By screening nearly 250 factors in the cerebrospinal fluid of patients with amyotrophic lateral sclerosis (ALS), Chinese researchers were able to identify a marker linked to disease severity. The team also found a protein that distinguished ALS from other neurological diseases which, if confirmed in larger studies, could act as a potential biomarker for disease diagnosis.
The study, “Proteomic analysis of cerebrospinal fluid in amyotrophic lateral sclerosis,” was published in the journal Experimental and Therapeutic Medicine.
The researchers at Fudan University in Shanghai, China, recruited 35 ALS patients along with two different control groups to tease out factors that are specific to ALS, using a high throughput method to analyze a large number of factors in a single sample. One control group consisted of patients with tension headaches but considered neurologically healthy. The other group included patients with various other neurological conditions.
The screening was successful and the team found 14 proteins present in higher levels and 21 in lower levels among ALS patients, compared to people in the control groups. Analysis of the biological function of these factors revealed they were mostly involved in inflammation, response to tissue damage, and other immune functions.
Three of these proteins were randomly chosen to be verified by another method for protein analysis, confirming two factors to be altered among ALS patients compared to both healthy people and patients with other neurological conditions.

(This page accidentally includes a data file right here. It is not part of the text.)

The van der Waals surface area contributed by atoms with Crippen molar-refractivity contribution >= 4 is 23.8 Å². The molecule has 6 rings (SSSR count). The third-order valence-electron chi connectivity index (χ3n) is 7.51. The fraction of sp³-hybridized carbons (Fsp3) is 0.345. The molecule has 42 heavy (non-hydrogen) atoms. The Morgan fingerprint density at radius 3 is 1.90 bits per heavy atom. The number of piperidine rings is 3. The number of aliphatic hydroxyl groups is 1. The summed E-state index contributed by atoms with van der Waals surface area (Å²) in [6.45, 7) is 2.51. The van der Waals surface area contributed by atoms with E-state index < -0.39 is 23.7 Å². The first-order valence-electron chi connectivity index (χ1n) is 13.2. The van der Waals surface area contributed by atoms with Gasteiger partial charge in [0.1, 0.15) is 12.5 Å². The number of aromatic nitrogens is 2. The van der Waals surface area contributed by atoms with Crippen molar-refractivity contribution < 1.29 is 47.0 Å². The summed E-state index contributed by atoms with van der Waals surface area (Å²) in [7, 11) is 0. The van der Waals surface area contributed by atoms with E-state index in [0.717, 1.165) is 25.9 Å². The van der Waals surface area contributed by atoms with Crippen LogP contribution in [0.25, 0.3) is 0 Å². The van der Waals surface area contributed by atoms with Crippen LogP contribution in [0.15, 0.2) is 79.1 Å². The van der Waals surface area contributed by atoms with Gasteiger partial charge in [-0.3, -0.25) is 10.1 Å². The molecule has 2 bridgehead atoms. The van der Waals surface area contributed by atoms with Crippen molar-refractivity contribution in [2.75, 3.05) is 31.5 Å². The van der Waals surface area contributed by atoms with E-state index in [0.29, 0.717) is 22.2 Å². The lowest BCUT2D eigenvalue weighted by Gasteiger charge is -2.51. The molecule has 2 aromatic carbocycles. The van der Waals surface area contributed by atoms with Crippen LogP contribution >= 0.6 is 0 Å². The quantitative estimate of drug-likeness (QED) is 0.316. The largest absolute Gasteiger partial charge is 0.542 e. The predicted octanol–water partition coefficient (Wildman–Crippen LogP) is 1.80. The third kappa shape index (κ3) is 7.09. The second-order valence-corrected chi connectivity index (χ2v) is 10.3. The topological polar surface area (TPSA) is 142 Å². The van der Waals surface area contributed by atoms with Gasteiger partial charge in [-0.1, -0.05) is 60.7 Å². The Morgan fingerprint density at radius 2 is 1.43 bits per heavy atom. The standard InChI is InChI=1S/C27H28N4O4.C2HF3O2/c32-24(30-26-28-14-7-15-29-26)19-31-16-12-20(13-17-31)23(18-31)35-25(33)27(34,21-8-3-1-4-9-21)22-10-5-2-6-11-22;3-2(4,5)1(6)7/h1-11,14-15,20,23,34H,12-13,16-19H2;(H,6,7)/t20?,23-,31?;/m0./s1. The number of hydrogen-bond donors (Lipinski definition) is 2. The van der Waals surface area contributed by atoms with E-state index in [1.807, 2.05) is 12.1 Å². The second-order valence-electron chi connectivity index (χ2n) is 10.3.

Researchers then took the two proteins found in higher levels — IGF-2 (insulin‑like growth factor 2) and GRIA4 (glutamate receptor 4) — through extensive testing to see if the factors could be linked to disease characteristics.
It turned out that GRIA4 levels were higher in men. Also, higher concentrations were found mostly in patients with less severe disease, indicating that the factor could be used as a reference for guiding treatment choices.
IGF, on the other hand, was not linked to any disease characteristics, leading researchers to suggest that low levels of the factor might be used as a diagnostic aid for ALS.
ALS is not easy to diagnose given its similarity to other neurological conditions. Physicians today rely on a number of tests, including brain scans, muscle biopsies, and analyses of blood, urine, and cerebrospinal fluid. Finding biomarkers of ALS — biological factors that can distinguish an ALS patient from other types of neurological conditions — would greatly improve diagnosis and disease management.
In addition to the Chinese research group, scientists from around the world are using various screening methods to search for biomarkers of ALS, a research area supported by the ALS Association.